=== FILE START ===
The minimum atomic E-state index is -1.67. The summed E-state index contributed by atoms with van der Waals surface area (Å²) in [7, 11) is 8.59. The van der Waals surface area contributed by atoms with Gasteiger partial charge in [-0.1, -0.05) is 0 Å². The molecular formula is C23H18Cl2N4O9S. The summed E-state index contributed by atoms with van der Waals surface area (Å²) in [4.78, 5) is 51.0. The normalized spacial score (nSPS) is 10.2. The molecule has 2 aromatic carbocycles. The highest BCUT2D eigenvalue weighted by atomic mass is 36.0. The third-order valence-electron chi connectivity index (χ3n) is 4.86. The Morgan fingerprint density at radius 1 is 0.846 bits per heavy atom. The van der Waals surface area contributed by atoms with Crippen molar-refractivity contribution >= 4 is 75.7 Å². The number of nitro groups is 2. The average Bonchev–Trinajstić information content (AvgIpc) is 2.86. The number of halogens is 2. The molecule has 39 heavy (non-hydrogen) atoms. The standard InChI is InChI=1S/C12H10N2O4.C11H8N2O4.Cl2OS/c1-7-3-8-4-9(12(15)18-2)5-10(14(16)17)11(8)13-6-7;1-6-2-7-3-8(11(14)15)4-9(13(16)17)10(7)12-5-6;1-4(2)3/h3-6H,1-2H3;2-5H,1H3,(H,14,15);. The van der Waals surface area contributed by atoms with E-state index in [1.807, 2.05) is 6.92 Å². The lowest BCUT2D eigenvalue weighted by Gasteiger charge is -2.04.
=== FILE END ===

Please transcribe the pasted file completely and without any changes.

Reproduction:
The minimum atomic E-state index is -1.67. The summed E-state index contributed by atoms with van der Waals surface area (Å²) in [7, 11) is 8.59. The van der Waals surface area contributed by atoms with Gasteiger partial charge in [-0.1, -0.05) is 0 Å². The molecular formula is C23H18Cl2N4O9S. The summed E-state index contributed by atoms with van der Waals surface area (Å²) in [4.78, 5) is 51.0. The normalized spacial score (nSPS) is 10.2. The molecule has 2 aromatic carbocycles. The highest BCUT2D eigenvalue weighted by atomic mass is 36.0. The third-order valence-electron chi connectivity index (χ3n) is 4.86. The Morgan fingerprint density at radius 1 is 0.846 bits per heavy atom. The van der Waals surface area contributed by atoms with Crippen molar-refractivity contribution >= 4 is 75.7 Å². The number of nitro groups is 2. The average Bonchev–Trinajstić information content (AvgIpc) is 2.86. The number of halogens is 2. The molecule has 39 heavy (non-hydrogen) atoms. The standard InChI is InChI=1S/C12H10N2O4.C11H8N2O4.Cl2OS/c1-7-3-8-4-9(12(15)18-2)5-10(14(16)17)11(8)13-6-7;1-6-2-7-3-8(11(14)15)4-9(13(16)17)10(7)12-5-6;1-4(2)3/h3-6H,1-2H3;2-5H,1H3,(H,14,15);. The van der Waals surface area contributed by atoms with E-state index in [1.807, 2.05) is 6.92 Å². The lowest BCUT2D eigenvalue weighted by Gasteiger charge is -2.04.